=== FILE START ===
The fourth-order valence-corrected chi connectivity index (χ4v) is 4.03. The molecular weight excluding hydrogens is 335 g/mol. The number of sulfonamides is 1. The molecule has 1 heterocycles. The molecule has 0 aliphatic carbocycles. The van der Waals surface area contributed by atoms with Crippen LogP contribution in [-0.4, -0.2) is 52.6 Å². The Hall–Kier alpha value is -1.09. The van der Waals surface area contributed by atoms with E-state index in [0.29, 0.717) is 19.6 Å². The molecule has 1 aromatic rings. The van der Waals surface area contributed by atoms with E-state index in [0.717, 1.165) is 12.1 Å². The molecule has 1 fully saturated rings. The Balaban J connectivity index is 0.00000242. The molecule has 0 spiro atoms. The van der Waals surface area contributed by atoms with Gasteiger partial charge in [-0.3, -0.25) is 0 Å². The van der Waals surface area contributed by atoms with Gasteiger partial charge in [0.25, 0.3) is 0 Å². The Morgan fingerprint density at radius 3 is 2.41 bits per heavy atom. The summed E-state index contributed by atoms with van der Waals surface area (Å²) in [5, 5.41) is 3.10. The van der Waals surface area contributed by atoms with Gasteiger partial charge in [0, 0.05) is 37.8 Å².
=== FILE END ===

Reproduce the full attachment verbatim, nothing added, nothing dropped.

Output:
The fourth-order valence-corrected chi connectivity index (χ4v) is 4.03. The molecular weight excluding hydrogens is 335 g/mol. The number of sulfonamides is 1. The molecule has 1 heterocycles. The molecule has 0 aliphatic carbocycles. The van der Waals surface area contributed by atoms with Crippen LogP contribution in [-0.4, -0.2) is 52.6 Å². The Hall–Kier alpha value is -1.09. The van der Waals surface area contributed by atoms with E-state index in [0.29, 0.717) is 19.6 Å². The molecule has 1 aromatic rings. The van der Waals surface area contributed by atoms with E-state index in [0.717, 1.165) is 12.1 Å². The molecule has 1 fully saturated rings. The Balaban J connectivity index is 0.00000242. The molecule has 0 spiro atoms. The van der Waals surface area contributed by atoms with Gasteiger partial charge in [-0.3, -0.25) is 0 Å². The van der Waals surface area contributed by atoms with Gasteiger partial charge in [0.25, 0.3) is 0 Å². The Morgan fingerprint density at radius 3 is 2.41 bits per heavy atom. The summed E-state index contributed by atoms with van der Waals surface area (Å²) in [5, 5.41) is 3.10. The van der Waals surface area contributed by atoms with Gasteiger partial charge in [0, 0.05) is 37.8 Å².